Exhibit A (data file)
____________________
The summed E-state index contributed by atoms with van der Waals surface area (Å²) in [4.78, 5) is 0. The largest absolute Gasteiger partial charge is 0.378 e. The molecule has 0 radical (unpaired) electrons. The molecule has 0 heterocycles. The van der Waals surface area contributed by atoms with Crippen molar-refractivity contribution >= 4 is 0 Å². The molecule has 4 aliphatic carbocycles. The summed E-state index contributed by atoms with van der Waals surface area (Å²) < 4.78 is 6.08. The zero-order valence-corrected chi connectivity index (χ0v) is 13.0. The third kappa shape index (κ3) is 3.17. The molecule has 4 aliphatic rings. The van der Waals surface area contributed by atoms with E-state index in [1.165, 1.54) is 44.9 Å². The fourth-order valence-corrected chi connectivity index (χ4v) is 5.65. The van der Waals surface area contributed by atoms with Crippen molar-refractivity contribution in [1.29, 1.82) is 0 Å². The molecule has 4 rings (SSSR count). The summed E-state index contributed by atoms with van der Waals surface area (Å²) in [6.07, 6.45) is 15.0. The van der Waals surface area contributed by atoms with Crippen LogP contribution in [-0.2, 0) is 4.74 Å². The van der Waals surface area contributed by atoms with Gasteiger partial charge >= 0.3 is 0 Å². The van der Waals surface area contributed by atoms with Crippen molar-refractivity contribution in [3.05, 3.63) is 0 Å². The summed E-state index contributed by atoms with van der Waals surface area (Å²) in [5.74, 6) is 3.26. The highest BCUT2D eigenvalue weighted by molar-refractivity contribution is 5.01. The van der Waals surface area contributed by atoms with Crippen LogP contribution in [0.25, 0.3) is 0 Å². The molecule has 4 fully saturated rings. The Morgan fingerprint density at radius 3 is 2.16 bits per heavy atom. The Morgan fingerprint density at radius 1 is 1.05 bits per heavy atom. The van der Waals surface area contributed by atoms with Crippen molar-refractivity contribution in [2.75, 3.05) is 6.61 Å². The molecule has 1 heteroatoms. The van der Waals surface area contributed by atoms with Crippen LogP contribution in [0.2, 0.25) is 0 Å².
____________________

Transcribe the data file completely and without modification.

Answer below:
The summed E-state index contributed by atoms with van der Waals surface area (Å²) in [4.78, 5) is 0. The largest absolute Gasteiger partial charge is 0.378 e. The molecule has 0 radical (unpaired) electrons. The molecule has 0 heterocycles. The van der Waals surface area contributed by atoms with Crippen molar-refractivity contribution >= 4 is 0 Å². The molecule has 4 aliphatic carbocycles. The summed E-state index contributed by atoms with van der Waals surface area (Å²) < 4.78 is 6.08. The zero-order valence-corrected chi connectivity index (χ0v) is 13.0. The third kappa shape index (κ3) is 3.17. The molecule has 4 aliphatic rings. The van der Waals surface area contributed by atoms with E-state index in [1.165, 1.54) is 44.9 Å². The fourth-order valence-corrected chi connectivity index (χ4v) is 5.65. The van der Waals surface area contributed by atoms with Crippen molar-refractivity contribution in [1.29, 1.82) is 0 Å². The molecule has 4 rings (SSSR count). The summed E-state index contributed by atoms with van der Waals surface area (Å²) in [6.07, 6.45) is 15.0. The van der Waals surface area contributed by atoms with Crippen LogP contribution in [-0.2, 0) is 4.74 Å². The van der Waals surface area contributed by atoms with Gasteiger partial charge >= 0.3 is 0 Å². The van der Waals surface area contributed by atoms with Crippen molar-refractivity contribution in [3.05, 3.63) is 0 Å². The summed E-state index contributed by atoms with van der Waals surface area (Å²) in [5.74, 6) is 3.26. The highest BCUT2D eigenvalue weighted by molar-refractivity contribution is 5.01. The van der Waals surface area contributed by atoms with Crippen LogP contribution in [0.25, 0.3) is 0 Å². The molecule has 4 fully saturated rings. The Morgan fingerprint density at radius 3 is 2.16 bits per heavy atom. The Morgan fingerprint density at radius 1 is 1.05 bits per heavy atom. The van der Waals surface area contributed by atoms with Crippen molar-refractivity contribution in [2.75, 3.05) is 6.61 Å². The molecule has 1 heteroatoms. The van der Waals surface area contributed by atoms with Crippen LogP contribution in [0.2, 0.25) is 0 Å².